- Scoop the batter into the muffin tin and press securely into the base.
- Bake 5-6 minutes until golden brown on top.
- Let cool on the counter a few minutes, then run a knife around the edges to release while sugar is still warm.
- Cool a bit more then turn out into a wire rack.
- Melt the dark chocolate in a double boiler, then dip each florentine’s bottom into warm chocolate to cover. Let cool completely before drizzling a zigzag of melted chocolate right side up.
Did you land here looking for a way to use rapidly ripening fruit that no one wants to commit to? Or maybe you’re looking for a simple brunch cake using seasonal fruit? Finally, you love the classic comfort cake — pineapple upside down — and want to jazz it up somehow?
This mixed-fruit upside down is your ticket to family fame! Gooey caramelized fruits top a soft vanilla sponge, to create a dessert that is visually stunning and a sureshot crowd pleaser. What works for me is that is also doesn’t need any special ingredients that would make you rush out to the market mid-recipe.
I’ve heard stories about caramel. How it’s a beast to master for a dessert maker. It may be in its purest form, but you don’t need any finesse for this cake. Using fruits on top virtually guarantees the appetising colour you require on a sweet confection. The caramel also ensures against any tartness on your fruit, so even something not quite ripe will do for this cake.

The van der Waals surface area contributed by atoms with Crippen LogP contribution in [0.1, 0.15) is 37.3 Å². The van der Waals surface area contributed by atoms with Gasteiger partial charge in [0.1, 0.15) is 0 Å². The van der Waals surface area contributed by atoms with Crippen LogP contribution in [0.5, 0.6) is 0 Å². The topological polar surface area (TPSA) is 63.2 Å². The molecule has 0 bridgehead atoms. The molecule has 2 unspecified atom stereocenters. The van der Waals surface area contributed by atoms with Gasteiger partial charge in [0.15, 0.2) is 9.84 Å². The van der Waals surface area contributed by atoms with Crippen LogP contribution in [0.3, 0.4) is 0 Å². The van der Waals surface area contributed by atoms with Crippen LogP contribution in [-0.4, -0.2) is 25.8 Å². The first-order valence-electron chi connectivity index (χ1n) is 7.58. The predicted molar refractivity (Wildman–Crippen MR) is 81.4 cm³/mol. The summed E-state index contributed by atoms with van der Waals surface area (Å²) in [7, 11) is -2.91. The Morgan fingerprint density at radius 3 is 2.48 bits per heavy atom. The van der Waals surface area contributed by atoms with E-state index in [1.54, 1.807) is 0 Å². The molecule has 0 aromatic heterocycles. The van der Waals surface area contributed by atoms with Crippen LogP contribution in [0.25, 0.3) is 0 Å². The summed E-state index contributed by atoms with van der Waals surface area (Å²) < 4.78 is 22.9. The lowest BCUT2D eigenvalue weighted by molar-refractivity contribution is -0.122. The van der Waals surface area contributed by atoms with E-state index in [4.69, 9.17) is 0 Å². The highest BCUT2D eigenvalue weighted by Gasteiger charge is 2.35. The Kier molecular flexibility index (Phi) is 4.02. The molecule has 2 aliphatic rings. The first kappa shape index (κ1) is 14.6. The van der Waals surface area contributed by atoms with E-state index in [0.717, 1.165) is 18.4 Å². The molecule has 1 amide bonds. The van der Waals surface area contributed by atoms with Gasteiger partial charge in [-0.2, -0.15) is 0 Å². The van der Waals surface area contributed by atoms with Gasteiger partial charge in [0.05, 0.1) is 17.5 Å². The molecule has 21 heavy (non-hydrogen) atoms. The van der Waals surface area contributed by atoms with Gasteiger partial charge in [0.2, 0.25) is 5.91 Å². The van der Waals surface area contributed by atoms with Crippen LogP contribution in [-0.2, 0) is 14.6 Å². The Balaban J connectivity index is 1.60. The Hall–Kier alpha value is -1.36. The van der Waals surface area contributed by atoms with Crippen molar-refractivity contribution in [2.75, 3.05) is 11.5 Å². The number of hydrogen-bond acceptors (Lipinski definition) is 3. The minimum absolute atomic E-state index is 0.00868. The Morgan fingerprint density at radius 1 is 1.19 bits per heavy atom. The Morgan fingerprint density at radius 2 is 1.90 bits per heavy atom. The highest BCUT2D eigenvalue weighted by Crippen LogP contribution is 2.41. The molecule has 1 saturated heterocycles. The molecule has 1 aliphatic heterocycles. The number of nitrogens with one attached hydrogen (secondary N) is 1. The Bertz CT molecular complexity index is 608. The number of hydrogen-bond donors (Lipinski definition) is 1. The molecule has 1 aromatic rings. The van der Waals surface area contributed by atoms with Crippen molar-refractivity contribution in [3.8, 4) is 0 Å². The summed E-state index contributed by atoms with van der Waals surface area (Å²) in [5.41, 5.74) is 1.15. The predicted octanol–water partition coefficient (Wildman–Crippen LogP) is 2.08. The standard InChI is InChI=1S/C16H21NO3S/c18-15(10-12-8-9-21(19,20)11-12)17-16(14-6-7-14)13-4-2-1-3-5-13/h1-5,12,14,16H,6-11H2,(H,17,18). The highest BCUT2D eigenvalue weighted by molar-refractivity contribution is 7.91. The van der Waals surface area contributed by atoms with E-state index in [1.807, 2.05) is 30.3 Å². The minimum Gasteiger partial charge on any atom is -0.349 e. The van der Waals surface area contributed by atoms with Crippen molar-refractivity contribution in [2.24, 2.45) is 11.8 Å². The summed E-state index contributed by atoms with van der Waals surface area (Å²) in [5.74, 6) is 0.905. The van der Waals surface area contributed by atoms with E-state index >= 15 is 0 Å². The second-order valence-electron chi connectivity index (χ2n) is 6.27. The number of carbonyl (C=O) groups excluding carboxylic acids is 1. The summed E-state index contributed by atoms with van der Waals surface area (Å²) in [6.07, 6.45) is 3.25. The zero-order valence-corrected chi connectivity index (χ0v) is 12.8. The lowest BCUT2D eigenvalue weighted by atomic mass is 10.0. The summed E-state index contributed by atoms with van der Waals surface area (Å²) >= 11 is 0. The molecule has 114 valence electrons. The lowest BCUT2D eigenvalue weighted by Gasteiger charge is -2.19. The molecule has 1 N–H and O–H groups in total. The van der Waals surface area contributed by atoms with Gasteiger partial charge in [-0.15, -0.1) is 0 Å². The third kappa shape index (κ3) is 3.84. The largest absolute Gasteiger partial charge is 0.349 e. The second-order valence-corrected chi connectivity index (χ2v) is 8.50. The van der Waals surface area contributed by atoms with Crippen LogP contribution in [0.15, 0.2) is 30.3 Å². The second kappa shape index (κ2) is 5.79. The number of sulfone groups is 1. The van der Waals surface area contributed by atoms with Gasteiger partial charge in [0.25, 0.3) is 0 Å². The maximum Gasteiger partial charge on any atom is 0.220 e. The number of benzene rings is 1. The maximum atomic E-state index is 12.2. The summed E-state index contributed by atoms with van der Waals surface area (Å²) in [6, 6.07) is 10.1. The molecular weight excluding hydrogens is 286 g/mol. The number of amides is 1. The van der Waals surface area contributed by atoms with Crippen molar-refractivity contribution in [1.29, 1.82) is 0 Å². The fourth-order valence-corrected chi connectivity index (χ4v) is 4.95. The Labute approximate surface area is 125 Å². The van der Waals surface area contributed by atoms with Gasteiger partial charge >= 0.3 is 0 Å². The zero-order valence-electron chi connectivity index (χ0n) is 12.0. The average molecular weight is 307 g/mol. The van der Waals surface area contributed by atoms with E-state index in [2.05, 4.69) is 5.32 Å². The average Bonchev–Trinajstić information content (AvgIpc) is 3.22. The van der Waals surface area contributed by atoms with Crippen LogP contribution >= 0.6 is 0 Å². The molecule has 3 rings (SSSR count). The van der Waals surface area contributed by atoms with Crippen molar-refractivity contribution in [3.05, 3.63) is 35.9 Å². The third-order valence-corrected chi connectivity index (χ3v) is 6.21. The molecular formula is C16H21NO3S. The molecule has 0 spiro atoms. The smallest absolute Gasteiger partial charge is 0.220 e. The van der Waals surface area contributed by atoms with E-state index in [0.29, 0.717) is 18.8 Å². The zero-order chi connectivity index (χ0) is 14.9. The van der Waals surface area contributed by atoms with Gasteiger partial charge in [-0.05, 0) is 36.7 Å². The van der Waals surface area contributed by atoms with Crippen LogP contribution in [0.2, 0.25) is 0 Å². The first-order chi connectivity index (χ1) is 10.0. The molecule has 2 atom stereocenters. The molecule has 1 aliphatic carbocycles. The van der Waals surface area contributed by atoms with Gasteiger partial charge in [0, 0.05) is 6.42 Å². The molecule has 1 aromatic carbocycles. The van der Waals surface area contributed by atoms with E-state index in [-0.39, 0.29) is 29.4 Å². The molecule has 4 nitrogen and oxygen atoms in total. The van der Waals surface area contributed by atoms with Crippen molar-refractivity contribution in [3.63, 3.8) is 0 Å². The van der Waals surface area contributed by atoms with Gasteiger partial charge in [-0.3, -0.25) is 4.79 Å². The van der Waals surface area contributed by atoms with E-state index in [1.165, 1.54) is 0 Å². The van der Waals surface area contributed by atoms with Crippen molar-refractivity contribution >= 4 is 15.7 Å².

For the caramel: Melt 50g unsalted butter and 100g brown sugar (I used dark) in a saucepan. Simmer on low heat for about 10 mins, stirring constantly after the 5min mark until the mixture thickens and starts leaving the sides of the pan. Pour into your parchment lined 8inch cake tin. (Be very careful handling this all the time since caramel is HOT.)
Arrange your fruits over the caramel in whatever pattern you desire. I used plums, kiwi and some raspberries I had in the freezer. Plum skins can be left on.
For the cake: Cream 110g unsalted butter and 100g sugar until light yellow and frothy. Add 1tsp vanilla, 1 med-large egg and combine until well mixed. Add 180g AP flour, 1 tsp baking powder and 4tbsp milk, alternating flour with milk and mix until just combined. Spread the fairly thick mixture over the fruits and flatten with a spatula the best you can. Bake at 170C (350F) for about 40mins or until a toothpick inserted in the centre comes out clean.
Let the cake cool in the pan for about 5 mins before running a knife around the outer edge to loosen the cake. Cool for another 5 mins before gently turning out on a platter. Remove the parchment to reveal this beauty. Note how the caramel and fruit juices ooze into the cake making it deliciously moist and fragrant.
I enjoyed my slice warm right out of the oven. Heaven on a plate is what it was. Ideally, the cake will be gone within the hour — the more it sits the soggier it becomes — but having to eat it the next day is no big chore either. A perfect end for a spring brunch or tea.